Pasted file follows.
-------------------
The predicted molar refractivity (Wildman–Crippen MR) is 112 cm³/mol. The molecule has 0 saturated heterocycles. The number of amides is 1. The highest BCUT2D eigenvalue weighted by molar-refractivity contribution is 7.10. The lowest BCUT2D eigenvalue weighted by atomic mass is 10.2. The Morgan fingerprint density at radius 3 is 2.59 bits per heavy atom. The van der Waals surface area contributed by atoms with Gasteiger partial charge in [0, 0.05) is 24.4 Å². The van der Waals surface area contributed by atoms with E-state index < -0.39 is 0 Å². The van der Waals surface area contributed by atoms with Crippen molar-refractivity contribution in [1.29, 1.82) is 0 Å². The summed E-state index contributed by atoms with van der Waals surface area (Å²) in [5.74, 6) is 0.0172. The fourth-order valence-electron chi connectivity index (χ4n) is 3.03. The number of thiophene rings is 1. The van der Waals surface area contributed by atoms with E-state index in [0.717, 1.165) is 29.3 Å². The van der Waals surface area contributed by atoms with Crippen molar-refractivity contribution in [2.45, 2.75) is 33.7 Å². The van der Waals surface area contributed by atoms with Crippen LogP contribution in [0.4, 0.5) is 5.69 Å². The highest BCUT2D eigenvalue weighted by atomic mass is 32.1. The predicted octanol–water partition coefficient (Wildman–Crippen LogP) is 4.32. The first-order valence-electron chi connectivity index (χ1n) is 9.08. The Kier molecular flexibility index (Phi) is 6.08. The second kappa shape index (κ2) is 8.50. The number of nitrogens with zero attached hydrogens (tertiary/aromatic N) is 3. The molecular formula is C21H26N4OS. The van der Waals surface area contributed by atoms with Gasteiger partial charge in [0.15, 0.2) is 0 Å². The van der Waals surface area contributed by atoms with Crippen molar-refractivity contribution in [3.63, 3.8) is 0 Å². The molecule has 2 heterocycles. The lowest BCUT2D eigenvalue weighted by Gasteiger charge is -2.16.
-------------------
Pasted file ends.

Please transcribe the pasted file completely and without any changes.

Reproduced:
The predicted molar refractivity (Wildman–Crippen MR) is 112 cm³/mol. The molecule has 0 saturated heterocycles. The number of amides is 1. The highest BCUT2D eigenvalue weighted by molar-refractivity contribution is 7.10. The lowest BCUT2D eigenvalue weighted by atomic mass is 10.2. The Morgan fingerprint density at radius 3 is 2.59 bits per heavy atom. The van der Waals surface area contributed by atoms with Gasteiger partial charge in [0, 0.05) is 24.4 Å². The van der Waals surface area contributed by atoms with E-state index < -0.39 is 0 Å². The van der Waals surface area contributed by atoms with Crippen molar-refractivity contribution in [1.29, 1.82) is 0 Å². The summed E-state index contributed by atoms with van der Waals surface area (Å²) in [5.74, 6) is 0.0172. The fourth-order valence-electron chi connectivity index (χ4n) is 3.03. The number of thiophene rings is 1. The van der Waals surface area contributed by atoms with E-state index in [0.717, 1.165) is 29.3 Å². The van der Waals surface area contributed by atoms with Crippen molar-refractivity contribution in [2.45, 2.75) is 33.7 Å². The van der Waals surface area contributed by atoms with Crippen LogP contribution in [0.4, 0.5) is 5.69 Å². The highest BCUT2D eigenvalue weighted by atomic mass is 32.1. The predicted octanol–water partition coefficient (Wildman–Crippen LogP) is 4.32. The first-order valence-electron chi connectivity index (χ1n) is 9.08. The Kier molecular flexibility index (Phi) is 6.08. The second kappa shape index (κ2) is 8.50. The number of nitrogens with zero attached hydrogens (tertiary/aromatic N) is 3. The molecular formula is C21H26N4OS. The van der Waals surface area contributed by atoms with Gasteiger partial charge in [0.15, 0.2) is 0 Å². The van der Waals surface area contributed by atoms with Crippen molar-refractivity contribution in [3.63, 3.8) is 0 Å². The molecule has 2 heterocycles. The lowest BCUT2D eigenvalue weighted by Gasteiger charge is -2.16.